Serkan Yolaçan is a sociocultural anthropologist whose research combines broad space and deep history empirically, and history and anthropology methodologically, to generate geo-historical frames that speak to questions of human mobility, international order, and state expansionism, past and present. He received his PhD degree in cultural anthropology from Duke University and was a research fellow at the National University of Singapore before his appointment at Stanford. He has an active media profile in Southeast Asia through regular contributions to Hong Kong-based South China Morning Post and Singapore-based Channel NewsAsia.
Assistant Professor, Anthropology
PhD, Duke University, Cultural Anthropology (2017)
MA, Central European University, Sociology and Social Anthropology (2008)
Current Research and Scholarly Interests
Serkan Yolaçan’s research broadly focuses on the interplay of past and present in the lives of individuals, diasporas, and states. In all his projects, Yolaçan combines broad space and deep history empirically, and history and anthropology methodologically, to generate geo-historical frames that speak to questions of human mobility, international order, and state expansionism, past and present.
His book project, Time Travelers of Baku: Conversion and Revolution in West Asia, weaves the modern experiences of Turkey, Iran, and Russia through the lens of a mobile, diasporic people from the region of Azerbaijan. In this work, Yolaçan reveals the Azeris’ deep historical roots within each country and shows how shared pasts allow for the cross-pollination of ideas among neighboring realms, languages, and even religions, especially in times of opening or crisis. By placing mobile Azeris at the center of three major states, he ties together their near-synchronous transformations from constitutional revolutions at the beginning of the twentieth century to expansionist agendas in the twenty-first.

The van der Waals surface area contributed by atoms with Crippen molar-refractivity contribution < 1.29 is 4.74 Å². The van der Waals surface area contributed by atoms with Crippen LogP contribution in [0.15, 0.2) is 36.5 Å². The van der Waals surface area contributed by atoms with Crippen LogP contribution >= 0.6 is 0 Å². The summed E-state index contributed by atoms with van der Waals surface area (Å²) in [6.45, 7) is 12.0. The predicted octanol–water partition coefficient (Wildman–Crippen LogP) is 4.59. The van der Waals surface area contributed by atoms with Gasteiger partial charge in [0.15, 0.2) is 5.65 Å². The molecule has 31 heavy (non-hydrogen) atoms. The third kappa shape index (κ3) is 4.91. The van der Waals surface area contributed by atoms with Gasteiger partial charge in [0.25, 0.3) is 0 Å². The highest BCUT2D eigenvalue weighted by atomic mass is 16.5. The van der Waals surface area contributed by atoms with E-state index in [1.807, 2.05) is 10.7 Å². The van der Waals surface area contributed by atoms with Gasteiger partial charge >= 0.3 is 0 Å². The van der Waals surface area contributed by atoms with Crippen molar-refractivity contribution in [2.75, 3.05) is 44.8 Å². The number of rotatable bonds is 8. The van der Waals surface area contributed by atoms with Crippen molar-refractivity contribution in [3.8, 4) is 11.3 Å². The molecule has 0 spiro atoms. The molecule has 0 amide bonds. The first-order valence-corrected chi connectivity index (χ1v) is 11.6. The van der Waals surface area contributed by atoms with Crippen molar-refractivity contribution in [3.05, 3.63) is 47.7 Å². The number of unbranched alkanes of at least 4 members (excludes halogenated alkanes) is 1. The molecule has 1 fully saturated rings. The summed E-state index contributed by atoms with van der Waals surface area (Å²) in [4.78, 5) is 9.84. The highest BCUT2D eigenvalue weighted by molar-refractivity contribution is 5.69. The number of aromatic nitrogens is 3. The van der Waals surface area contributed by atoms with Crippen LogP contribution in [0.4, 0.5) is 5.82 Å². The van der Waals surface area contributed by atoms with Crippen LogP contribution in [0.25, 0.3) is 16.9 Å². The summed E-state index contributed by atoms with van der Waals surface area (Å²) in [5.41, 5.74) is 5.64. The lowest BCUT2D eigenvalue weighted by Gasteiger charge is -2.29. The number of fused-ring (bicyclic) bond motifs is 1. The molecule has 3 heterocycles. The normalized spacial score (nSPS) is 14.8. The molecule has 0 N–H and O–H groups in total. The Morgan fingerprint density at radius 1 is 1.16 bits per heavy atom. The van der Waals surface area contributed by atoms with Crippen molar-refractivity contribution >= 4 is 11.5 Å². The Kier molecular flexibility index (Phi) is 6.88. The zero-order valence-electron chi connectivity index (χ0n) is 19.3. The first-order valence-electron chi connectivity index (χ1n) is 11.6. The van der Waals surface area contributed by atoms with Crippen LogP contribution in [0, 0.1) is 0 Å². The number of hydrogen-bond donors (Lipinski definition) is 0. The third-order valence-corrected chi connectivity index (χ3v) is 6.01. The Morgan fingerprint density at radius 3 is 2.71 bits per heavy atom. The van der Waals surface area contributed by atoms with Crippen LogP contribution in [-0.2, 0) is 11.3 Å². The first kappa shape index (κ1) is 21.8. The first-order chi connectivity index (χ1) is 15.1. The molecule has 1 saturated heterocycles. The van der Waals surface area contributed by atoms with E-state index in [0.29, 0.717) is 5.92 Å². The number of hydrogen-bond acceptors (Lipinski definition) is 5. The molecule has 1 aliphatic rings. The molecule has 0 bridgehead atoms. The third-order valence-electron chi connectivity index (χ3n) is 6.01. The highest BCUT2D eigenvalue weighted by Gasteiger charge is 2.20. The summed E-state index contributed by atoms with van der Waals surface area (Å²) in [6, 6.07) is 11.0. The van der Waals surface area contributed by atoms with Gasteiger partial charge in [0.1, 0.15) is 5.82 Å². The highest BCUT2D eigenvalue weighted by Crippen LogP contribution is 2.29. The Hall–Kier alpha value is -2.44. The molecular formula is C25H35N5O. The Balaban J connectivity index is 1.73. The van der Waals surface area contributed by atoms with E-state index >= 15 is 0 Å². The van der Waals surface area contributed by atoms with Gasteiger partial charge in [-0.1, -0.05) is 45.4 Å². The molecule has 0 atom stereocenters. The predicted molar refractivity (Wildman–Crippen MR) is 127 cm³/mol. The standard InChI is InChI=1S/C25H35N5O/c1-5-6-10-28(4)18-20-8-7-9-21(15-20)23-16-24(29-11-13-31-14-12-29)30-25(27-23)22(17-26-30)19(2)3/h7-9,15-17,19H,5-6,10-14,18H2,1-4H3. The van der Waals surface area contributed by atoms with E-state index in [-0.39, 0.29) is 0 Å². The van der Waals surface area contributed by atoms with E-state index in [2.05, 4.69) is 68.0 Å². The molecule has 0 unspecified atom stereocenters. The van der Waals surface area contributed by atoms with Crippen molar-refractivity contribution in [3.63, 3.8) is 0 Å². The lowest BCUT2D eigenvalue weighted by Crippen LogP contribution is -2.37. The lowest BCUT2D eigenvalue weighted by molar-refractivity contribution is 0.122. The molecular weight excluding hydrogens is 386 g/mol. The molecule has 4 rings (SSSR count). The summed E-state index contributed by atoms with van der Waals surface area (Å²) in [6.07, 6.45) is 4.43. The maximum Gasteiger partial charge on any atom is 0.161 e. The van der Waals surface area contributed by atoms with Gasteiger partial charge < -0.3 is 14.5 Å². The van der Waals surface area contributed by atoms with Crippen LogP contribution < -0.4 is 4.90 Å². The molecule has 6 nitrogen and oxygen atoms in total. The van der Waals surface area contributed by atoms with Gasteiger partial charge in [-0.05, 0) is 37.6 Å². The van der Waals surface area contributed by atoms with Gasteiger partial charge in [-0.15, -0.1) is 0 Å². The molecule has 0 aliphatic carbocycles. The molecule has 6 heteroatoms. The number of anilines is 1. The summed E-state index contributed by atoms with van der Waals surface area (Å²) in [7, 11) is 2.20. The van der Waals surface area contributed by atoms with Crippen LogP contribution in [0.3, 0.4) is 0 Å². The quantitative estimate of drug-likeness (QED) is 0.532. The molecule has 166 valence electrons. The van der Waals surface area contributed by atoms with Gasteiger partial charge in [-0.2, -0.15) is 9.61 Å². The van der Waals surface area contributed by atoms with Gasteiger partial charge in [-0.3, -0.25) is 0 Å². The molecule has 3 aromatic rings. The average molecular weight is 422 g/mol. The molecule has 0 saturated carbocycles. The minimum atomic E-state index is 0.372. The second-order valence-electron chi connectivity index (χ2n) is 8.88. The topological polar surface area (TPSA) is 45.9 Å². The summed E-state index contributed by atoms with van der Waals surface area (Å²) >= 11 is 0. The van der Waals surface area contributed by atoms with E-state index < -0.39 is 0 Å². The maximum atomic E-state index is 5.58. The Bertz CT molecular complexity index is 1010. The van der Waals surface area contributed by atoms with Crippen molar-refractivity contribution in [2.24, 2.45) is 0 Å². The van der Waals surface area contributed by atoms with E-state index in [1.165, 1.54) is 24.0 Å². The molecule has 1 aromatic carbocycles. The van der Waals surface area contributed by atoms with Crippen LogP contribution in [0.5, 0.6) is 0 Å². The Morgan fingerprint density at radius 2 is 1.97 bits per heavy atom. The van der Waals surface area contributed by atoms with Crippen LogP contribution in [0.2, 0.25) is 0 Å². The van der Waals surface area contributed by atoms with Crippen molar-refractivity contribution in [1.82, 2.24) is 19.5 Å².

Yolaçan’s second project is a comparative study of cults and messianic movements. It explores how embodied authority, eschatological beliefs, and textual traditions interact to create invisible forms of sovereignty.
A side project he works on opens a new inquiry in political anthropology by studying two ubiquitous figures of the 21st-century: strongman and informal diplomat. Populists at home and maverick dealmakers abroad, strongman leaders are side-lining official career diplomats by using informal diplomats, drawn from transnational networks of diasporas, religious communities, and merchants. By shifting the basis of understanding their partnership from bureaucracies to networks, law to trust, and protocols to rituals, he renders these opaque figures legible to ethnographic and historical inquiry while offering new methodological approaches to the study of populism, authoritarianism, diplomacy, and internationalism.
Azeri networks through thick and thin: West Asian politics from a diasporic eye
Journal of Eurasian Studies
2019; 10 (1): 36-47
View details for DOI 10.1177/1879366518814936
- The Idea of the Northern Tier: A New Order in the Middle East? edited by Yolaçan, S. NUS Middle East Institute. 2019